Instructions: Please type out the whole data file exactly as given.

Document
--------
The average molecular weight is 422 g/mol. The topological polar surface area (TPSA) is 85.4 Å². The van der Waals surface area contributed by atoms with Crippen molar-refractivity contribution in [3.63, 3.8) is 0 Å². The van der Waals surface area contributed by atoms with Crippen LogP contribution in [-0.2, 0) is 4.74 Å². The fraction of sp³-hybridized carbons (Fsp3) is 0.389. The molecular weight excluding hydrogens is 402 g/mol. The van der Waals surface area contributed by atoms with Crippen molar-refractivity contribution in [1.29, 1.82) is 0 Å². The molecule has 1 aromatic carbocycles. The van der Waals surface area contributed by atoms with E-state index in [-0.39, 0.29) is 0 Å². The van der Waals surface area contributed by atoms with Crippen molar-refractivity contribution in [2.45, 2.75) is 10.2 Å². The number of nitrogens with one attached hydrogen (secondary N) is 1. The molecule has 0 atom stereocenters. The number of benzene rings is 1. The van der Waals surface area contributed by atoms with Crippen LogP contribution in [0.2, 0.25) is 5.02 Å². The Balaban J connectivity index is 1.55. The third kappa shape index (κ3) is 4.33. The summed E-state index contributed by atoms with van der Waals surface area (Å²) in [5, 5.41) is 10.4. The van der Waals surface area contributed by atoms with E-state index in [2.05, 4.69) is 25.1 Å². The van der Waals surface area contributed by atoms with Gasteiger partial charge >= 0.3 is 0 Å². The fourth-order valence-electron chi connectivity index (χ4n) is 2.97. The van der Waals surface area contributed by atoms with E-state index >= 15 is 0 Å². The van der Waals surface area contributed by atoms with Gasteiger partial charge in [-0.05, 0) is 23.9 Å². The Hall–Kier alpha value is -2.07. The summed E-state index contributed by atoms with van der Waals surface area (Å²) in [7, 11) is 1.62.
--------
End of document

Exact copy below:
The average molecular weight is 422 g/mol. The topological polar surface area (TPSA) is 85.4 Å². The van der Waals surface area contributed by atoms with Crippen molar-refractivity contribution in [3.63, 3.8) is 0 Å². The van der Waals surface area contributed by atoms with Crippen LogP contribution in [-0.2, 0) is 4.74 Å². The fraction of sp³-hybridized carbons (Fsp3) is 0.389. The molecular weight excluding hydrogens is 402 g/mol. The van der Waals surface area contributed by atoms with Crippen molar-refractivity contribution in [1.29, 1.82) is 0 Å². The molecule has 1 aromatic carbocycles. The van der Waals surface area contributed by atoms with E-state index in [-0.39, 0.29) is 0 Å². The van der Waals surface area contributed by atoms with Crippen molar-refractivity contribution in [2.45, 2.75) is 10.2 Å². The number of nitrogens with one attached hydrogen (secondary N) is 1. The molecule has 0 atom stereocenters. The number of benzene rings is 1. The van der Waals surface area contributed by atoms with Crippen LogP contribution in [0.2, 0.25) is 5.02 Å². The Balaban J connectivity index is 1.55. The third kappa shape index (κ3) is 4.33. The summed E-state index contributed by atoms with van der Waals surface area (Å²) in [5, 5.41) is 10.4. The van der Waals surface area contributed by atoms with E-state index in [2.05, 4.69) is 25.1 Å². The van der Waals surface area contributed by atoms with Gasteiger partial charge >= 0.3 is 0 Å². The fourth-order valence-electron chi connectivity index (χ4n) is 2.97. The van der Waals surface area contributed by atoms with E-state index >= 15 is 0 Å². The van der Waals surface area contributed by atoms with Gasteiger partial charge in [-0.05, 0) is 23.9 Å². The Hall–Kier alpha value is -2.07. The summed E-state index contributed by atoms with van der Waals surface area (Å²) in [7, 11) is 1.62.